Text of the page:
When that happens — not if, when that happens — I need to slow down and listen. I take a few days, or even a few weeks, away from the book. I take myself on at least one creative date (usually to a museum — walking “The Dinner Party” at the Brooklyn Museum or going up to the Met to sit with Kiki Smith’s “Lilith” for a while), to just get myself out of my head and more into my body, soaking up other art. Talking it out with my partner or my writers’ group almost always helps me untangle the knot.
The work goes at its own pace. It can’t be pushed.
Can you talk about any specific tools or methods you use to generate new ideas or inspiration for your writing?
I’m a New Moon baby, and I’m always bursting with new ideas. I think the only trick is a simple one, which is just paying attention. Having some kind of practice where your mind is centered enough that you can catch the racing thoughts. I’ve learned to always have a journal and pen on me, or else I’ll forget what I dreamed about, or was thinking about on the train. I panic if I leave the house without a notebook; typing a note into my phone doesn’t have quite the same feel.
How do you balance the need for editing and revising with allowing your creative flow to take shape in the moment?
I cannot edit as I go. If I edit while I’m still drafting, I will perfect and perfect and perfect and never let the grubby thing out of my hands. So I’ve learned to treat the first draft as a reckless, wild thing that’s just for me. As a memoirist, I also have to repeat to myself that no one else is going to see this!
That’s something my students get hung up on a lot: the worry of what their loved ones will think of their work. But you can’t write honestly while your parents or your ex or whoever is looking over your shoulder — something I still have to remind myself of. The only way to get my heart on the page is to write that first draft for myself, without any legal read or editor in mind.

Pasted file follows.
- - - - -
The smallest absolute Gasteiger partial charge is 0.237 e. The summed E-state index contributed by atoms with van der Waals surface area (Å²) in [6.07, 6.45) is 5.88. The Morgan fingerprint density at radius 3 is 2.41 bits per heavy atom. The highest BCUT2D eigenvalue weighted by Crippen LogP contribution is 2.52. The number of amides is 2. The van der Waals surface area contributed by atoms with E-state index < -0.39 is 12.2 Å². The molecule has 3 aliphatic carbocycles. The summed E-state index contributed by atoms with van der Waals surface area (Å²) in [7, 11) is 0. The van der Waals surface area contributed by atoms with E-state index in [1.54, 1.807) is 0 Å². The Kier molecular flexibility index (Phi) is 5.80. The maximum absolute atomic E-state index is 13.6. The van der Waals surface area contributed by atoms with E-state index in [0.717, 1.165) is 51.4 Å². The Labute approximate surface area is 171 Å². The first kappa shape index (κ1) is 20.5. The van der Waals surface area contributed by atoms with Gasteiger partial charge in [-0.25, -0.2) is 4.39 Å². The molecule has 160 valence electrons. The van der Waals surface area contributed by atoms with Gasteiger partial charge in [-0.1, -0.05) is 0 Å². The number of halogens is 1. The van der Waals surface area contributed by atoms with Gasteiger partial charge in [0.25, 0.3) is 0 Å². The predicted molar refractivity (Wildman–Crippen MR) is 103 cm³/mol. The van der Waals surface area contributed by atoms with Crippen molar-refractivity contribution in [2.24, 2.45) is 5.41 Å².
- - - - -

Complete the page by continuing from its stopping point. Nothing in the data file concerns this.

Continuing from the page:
For Heretic, I built in a six-week break between finishing the full and then going into revisions with Jenny, my editor. I really needed that separation to emotionally settle and be able to get more perspective on the narrative I’d just crafted. By the time the break was up, I was ready to rip it to shreds and do some serious rewriting.
Can you share any tips or advice you have for other writers looking to develop and strengthen their own writing routine and creative process?
It’s so tempting to think that routine means “daily,” but it doesn’t have to. Writing once a month is a routine. Writing on the weekends is a routine. Writing when you have a project, and then taking breaks, is a routine! Don’t fall for the trap that you simply must write 365 days a year or else you’re not a “real” writer, or you’re not writing “enough.” That’s total bullshit. If you’re making an effort to write at all in your otherwise extraordinarily busy life, you are writing enough.
What does your writing workspace look like?
My girlfriend and I are both writers, and are both self-employed, so we share an office here in our Brooklyn apartment. I usually go back and forth between writing at the white desk in the office, which overlooks the street, and writing at the bar table in the kitchen, but right now, I’m writing this on our pink velvet couch. Which proves the point: write wherever you can, whenever you can grab a spare minute.